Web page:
Air France Retires Its Last 747 After 40 Years

FRANCE-AVIATION-AIR FRANCE-PLANE

An Air France Boeing 747.

Photographer: Fred Dufour/AFP via Getty Images
  • `Queen of Skies' bows out with three-hour flight around France
  • Dutch carrier's younger aircraft could survive until 2020

Air France marked the exit of the last of 68 Boeing Co. 747s that have graced its fleet over 40 years with a valedictory tour spanning Normandy to Mont Blanc and the Mediterranean -- while saying that the aviation icon could survive until 2020 at Dutch arm KLM.

Replaced at the French carrier by smaller Boeing 777s and a handful of Airbus Group SE A380s, the jet still numbers more than 20 examples at KLM, where the priority has been to retire Boeing MD-11s, Alexandre De Juniac, president of parent Air France-KLM Group, said in an interview Thursday.

“It’s just a question of age,” De Juniac said from his seat in the distinctive upper deck of the 747-400, which was allocated the commemorative flight number AF744 and carried a dozen former Air France jumbo-jet pilots among the 432 people aboard. “The KLM fleet is younger than Air France’s.”

Not that many KLM clients are likely to complain about a model that’s exiting global fleets because of the inefficiency of its four engines rather than any lack of refinement. When Air France began selling tickets for its final flights with the 747 concerns were raised about likely demand; instead it was deluged with applications from 30,000 people eager to bid au revoir in person to a model dubbed the Queen of the Skies on its debut in 1970.

New York, Beijing

KLM currently has 22 747s, seven of them all-passenger variants and another 15 so-called combis, which have a larger freight capacity, of which two will be phased out in coming weeks. The business cabins of the jetliners, which serve destinations including New York, Hong Kong and Beijing, as well as Dutch holiday spots such as Curacao, were refurbished in 2013.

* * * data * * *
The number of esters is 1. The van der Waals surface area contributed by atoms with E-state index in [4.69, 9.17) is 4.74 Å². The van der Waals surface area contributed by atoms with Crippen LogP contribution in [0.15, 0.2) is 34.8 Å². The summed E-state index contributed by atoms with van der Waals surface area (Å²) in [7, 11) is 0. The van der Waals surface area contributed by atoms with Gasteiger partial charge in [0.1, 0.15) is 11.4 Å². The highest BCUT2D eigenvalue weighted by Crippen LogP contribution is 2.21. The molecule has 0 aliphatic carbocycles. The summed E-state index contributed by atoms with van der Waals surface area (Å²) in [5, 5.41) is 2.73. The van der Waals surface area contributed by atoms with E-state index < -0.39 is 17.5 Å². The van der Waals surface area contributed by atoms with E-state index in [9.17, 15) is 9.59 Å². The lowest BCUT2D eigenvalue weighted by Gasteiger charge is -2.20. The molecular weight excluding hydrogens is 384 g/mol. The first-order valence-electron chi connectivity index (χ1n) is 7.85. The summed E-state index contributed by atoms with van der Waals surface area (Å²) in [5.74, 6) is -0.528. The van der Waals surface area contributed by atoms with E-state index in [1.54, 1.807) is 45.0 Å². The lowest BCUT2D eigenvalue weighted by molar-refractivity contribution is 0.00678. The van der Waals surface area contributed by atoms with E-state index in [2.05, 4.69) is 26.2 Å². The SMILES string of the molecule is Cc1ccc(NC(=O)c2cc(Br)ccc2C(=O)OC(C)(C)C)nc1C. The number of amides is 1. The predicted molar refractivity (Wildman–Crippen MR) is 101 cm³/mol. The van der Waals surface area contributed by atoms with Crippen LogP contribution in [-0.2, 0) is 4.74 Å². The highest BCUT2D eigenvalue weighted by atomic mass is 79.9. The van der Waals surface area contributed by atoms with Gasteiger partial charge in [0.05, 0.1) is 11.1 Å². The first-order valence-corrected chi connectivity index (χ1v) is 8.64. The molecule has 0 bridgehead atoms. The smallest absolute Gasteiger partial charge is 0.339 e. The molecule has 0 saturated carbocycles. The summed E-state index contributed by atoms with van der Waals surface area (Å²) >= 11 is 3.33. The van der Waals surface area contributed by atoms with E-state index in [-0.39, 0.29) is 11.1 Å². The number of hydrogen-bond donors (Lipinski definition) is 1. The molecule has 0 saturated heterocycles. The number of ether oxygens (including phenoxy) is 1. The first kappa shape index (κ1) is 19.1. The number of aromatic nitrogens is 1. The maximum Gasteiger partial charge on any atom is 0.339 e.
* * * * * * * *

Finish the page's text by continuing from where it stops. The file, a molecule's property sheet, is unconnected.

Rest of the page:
“This plane has a personality like no other,” De Juniac said. “Everybody recognizes it by its hump and it has no equal in terms of design.”

The fleets of Air France and KLM have little commonality despite their merger in 2004, with the Dutch carrier generally favoring Boeing and the French carrier leaning toward Airbus. The contrast is starkest in the short-haul market, with KLM deploying the U.S. planemaker’s 737 narrow-body and its sister-unit loyal to the A320 series.

While the 747 first appeared in Paris on services operated by Pan American Airways in 1970, the plane made its debut with Air France in 1974, and has carried 250 million passengers in its four decades with the company.

The last flight, which carried 380 fare-paying passengers, departed Paris before performing a clockwise circuit of France taking in Lyon, Geneva, Marseille, Montpellier, Bordeaux and Deauville, on the English Channel, before returning to the capital.

Despite its retirement at Air France and major operators including Singapore Airlines Ltd. and Japan Airlines Co. over the past few years, and a backlog of just 20 examples of the slow-selling 747-8 stretch model that replaced the -400, the jumbo is still some way from being put out to grass.

British Airways, which now has the biggest 747 fleet, is revamping 18 of its planes to extend their lifespans and eke out capacity from scarce operating slots at its London Heathrow hub at a time when low fuel prices make retaining older jets an option. About half its remaining 42 747s date from the late 1990s.

Air France, KLM and the Martinair cargo unit all also have 747 freighters.